After her release, Horacio learns that her kin have practically disappeared from the Earth—her husband dead, her son gone missing, her former homestead now occupied by the daughter of their old caretaker. She manages to locate her daughter, Minerva (Marjorie Lorico), and their tearful reunion ranks amongst Diaz’s most doleful scenes. Horacio asks that Minerva keep her release a tight secret, though it’s not immediately clear why, and sells whatever possessions and property she has left. Diaz moves through a remarkable amount of narrative information in this, the film’s first movement, and in a relatively short period of time. Earlier films like Heremias and Melancholia barely begin after hours of their protagonists literally wandering through the frame. Here, Diaz seems almost anxious to get his movie rolling.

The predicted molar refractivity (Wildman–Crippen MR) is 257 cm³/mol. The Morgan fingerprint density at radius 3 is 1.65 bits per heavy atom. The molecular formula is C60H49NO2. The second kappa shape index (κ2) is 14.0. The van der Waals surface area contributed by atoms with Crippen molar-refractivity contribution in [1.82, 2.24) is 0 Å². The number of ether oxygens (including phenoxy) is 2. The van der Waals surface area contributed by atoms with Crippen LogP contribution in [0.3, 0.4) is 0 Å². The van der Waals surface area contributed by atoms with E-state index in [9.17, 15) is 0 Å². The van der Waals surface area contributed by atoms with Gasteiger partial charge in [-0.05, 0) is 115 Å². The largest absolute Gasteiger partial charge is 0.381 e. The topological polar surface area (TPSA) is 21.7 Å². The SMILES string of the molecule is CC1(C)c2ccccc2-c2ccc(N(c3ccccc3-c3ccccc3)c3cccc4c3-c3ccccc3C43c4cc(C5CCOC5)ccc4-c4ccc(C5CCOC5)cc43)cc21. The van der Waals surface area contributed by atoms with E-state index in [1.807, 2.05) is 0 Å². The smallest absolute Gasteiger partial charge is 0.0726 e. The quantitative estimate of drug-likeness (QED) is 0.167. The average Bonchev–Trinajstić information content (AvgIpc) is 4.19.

We leave Horacio for a while at this point, and the scene shifts to an urban setting where we meet new characters: a street vendor selling balut, a Filipino commonplace that consists of a early-stage duck embryo boiled in its shell and eaten whole; Hollanda (John Lloyd Cruz), a transgender prostitute; and a young homeless woman seemingly gone mad. These three subsist in the slums surrounding the alabaster fortress where, due to the kidnapping epidemic, Rodrigo Trinidad has taken shelter, except for sporadic visits to the local Catholic church to receive absolution. Horacio turns up here before long, sporting dark jeans, a black t-shirt that reveals her prison tats, and a ball cap that hides her hair. She introduces herself as Renata to this motley assortment, and though it becomes clear that vengeance is on her mind, her interactions with these three, especially her tender ministrations to a battered Hollanda in the wake of a rape, slowly shift her goals away from revenge, even as her opportunities for enacting it increase.